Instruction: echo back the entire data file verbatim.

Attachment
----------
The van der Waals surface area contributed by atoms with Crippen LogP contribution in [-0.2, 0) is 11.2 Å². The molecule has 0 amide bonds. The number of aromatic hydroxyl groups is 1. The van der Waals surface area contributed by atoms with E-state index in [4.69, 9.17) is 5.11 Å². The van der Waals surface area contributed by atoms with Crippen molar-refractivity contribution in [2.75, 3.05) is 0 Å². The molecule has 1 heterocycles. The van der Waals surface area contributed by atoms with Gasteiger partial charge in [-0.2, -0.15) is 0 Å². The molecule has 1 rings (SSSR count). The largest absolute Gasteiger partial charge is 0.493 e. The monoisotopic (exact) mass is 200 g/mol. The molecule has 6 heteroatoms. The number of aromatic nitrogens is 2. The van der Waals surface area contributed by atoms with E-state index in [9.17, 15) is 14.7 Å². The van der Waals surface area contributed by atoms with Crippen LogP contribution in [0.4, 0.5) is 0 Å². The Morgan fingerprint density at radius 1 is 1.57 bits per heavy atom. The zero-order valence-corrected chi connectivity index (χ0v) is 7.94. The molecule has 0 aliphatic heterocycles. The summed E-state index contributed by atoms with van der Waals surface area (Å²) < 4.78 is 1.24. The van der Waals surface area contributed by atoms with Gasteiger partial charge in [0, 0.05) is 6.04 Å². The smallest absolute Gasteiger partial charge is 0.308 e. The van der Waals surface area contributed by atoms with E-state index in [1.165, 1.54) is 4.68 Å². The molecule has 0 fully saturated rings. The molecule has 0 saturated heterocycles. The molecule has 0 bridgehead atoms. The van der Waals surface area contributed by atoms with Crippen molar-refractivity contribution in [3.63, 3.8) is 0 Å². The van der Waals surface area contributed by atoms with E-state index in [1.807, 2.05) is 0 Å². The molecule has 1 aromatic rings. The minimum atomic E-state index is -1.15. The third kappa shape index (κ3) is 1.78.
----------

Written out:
The van der Waals surface area contributed by atoms with Crippen LogP contribution in [-0.2, 0) is 11.2 Å². The molecule has 0 amide bonds. The number of aromatic hydroxyl groups is 1. The van der Waals surface area contributed by atoms with E-state index in [4.69, 9.17) is 5.11 Å². The van der Waals surface area contributed by atoms with Crippen molar-refractivity contribution in [2.75, 3.05) is 0 Å². The molecule has 1 heterocycles. The van der Waals surface area contributed by atoms with Gasteiger partial charge in [-0.2, -0.15) is 0 Å². The molecule has 1 rings (SSSR count). The largest absolute Gasteiger partial charge is 0.493 e. The monoisotopic (exact) mass is 200 g/mol. The molecule has 6 heteroatoms. The number of aromatic nitrogens is 2. The van der Waals surface area contributed by atoms with E-state index in [9.17, 15) is 14.7 Å². The van der Waals surface area contributed by atoms with Crippen LogP contribution in [0.4, 0.5) is 0 Å². The Morgan fingerprint density at radius 1 is 1.57 bits per heavy atom. The zero-order valence-corrected chi connectivity index (χ0v) is 7.94. The molecule has 0 aliphatic heterocycles. The summed E-state index contributed by atoms with van der Waals surface area (Å²) < 4.78 is 1.24. The van der Waals surface area contributed by atoms with Gasteiger partial charge in [0, 0.05) is 6.04 Å². The smallest absolute Gasteiger partial charge is 0.308 e. The van der Waals surface area contributed by atoms with E-state index in [1.165, 1.54) is 4.68 Å². The molecule has 0 fully saturated rings. The molecule has 0 saturated heterocycles. The molecule has 0 bridgehead atoms. The van der Waals surface area contributed by atoms with Crippen molar-refractivity contribution in [3.63, 3.8) is 0 Å². The van der Waals surface area contributed by atoms with E-state index in [1.807, 2.05) is 0 Å². The molecule has 1 aromatic rings. The minimum atomic E-state index is -1.15. The third kappa shape index (κ3) is 1.78.